The LA Times ran a story that’s created some drama in the blogosphere about a service in which Hindus and Christians worshiped together at an Episcopal service. The story ran on Jan. 20, claiming that “All were invited to Holy Communion, after the Episcopal celebrant elevated a tray of consecrated Indian bread, and deacons raised wine-filled chalices.”
Today, a correction:
FOR THE RECORD:
Hindu-Episcopal service: An article in Sunday’s California section about a joint religious service involving Hindus and Episcopalians said that all those attending the service at St. John’s Cathedral in Los Angeles were invited to Holy Communion. Although attendees walked toward the Communion table, only Christians were encouraged to partake of Communion. Out of respect for Hindu beliefs, the Hindus were invited to take a flower. Also, the article described Hindus consuming bread during Communion, but some of those worshipers were Christians wearing traditional Indian dress. —
The original article includes a description of the significance of the service:
During the service, the Rt. Rev. J. Jon Bruno, bishop of the Episcopal Diocese of Los Angeles, issued a statement of apology to the Hindu religious community for centuries-old acts of religious discrimination by Christians, including attempts to convert them.
“I believe that the world cannot afford for us to repeat the errors of our past, in which we sought to dominate rather than to serve,” Bruno said in a statement read by the Rt. Rev. Chester Talton. “In this spirit, and in order to take another step in building trust between our two great religious traditions, I offer a sincere apology to the Hindu religious community.”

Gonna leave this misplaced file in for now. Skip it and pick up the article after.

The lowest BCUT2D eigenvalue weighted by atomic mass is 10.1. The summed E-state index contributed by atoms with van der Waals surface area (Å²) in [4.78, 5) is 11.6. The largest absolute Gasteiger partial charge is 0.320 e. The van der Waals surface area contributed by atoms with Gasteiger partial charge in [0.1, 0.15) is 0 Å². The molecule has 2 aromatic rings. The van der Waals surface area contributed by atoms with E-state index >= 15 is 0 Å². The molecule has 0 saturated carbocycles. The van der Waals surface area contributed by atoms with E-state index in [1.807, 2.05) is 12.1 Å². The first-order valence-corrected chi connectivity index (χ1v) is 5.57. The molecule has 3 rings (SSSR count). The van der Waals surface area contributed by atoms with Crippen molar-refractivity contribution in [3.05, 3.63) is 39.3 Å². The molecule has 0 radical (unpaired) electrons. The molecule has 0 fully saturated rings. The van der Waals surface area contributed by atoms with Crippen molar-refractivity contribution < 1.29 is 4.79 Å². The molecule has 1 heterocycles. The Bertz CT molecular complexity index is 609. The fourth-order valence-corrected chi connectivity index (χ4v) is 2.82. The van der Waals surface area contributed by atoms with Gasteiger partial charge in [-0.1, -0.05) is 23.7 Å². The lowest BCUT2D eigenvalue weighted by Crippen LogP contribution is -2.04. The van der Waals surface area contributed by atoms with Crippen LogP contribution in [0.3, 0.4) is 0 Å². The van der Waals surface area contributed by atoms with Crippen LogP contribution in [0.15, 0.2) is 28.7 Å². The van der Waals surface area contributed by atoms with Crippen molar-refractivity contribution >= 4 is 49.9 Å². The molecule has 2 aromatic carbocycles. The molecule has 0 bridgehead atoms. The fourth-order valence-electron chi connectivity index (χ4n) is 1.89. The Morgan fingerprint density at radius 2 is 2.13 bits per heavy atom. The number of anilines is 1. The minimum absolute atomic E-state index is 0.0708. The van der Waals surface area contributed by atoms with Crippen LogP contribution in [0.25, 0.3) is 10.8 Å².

The bishop also said he was committed to renouncing “proselytizing” of Hindus. Bruno had been scheduled to read the statement himself, but a death of a close family friend prevented him from attending the service.
Swami Sarvadevananda, of Vedanta Society of Southern California, was among about a dozen Hindu leaders honored during the service. He called Bruno’s stance “a great and courageous step” that binds the two communities.
“By declaring that there will be no more proselytizing, the bishop has opened a new door of understanding,” Sarvadevananda said. “The modern religious man must expand his understanding and love of religions and their practices.”
The story, with correction inserted, is here.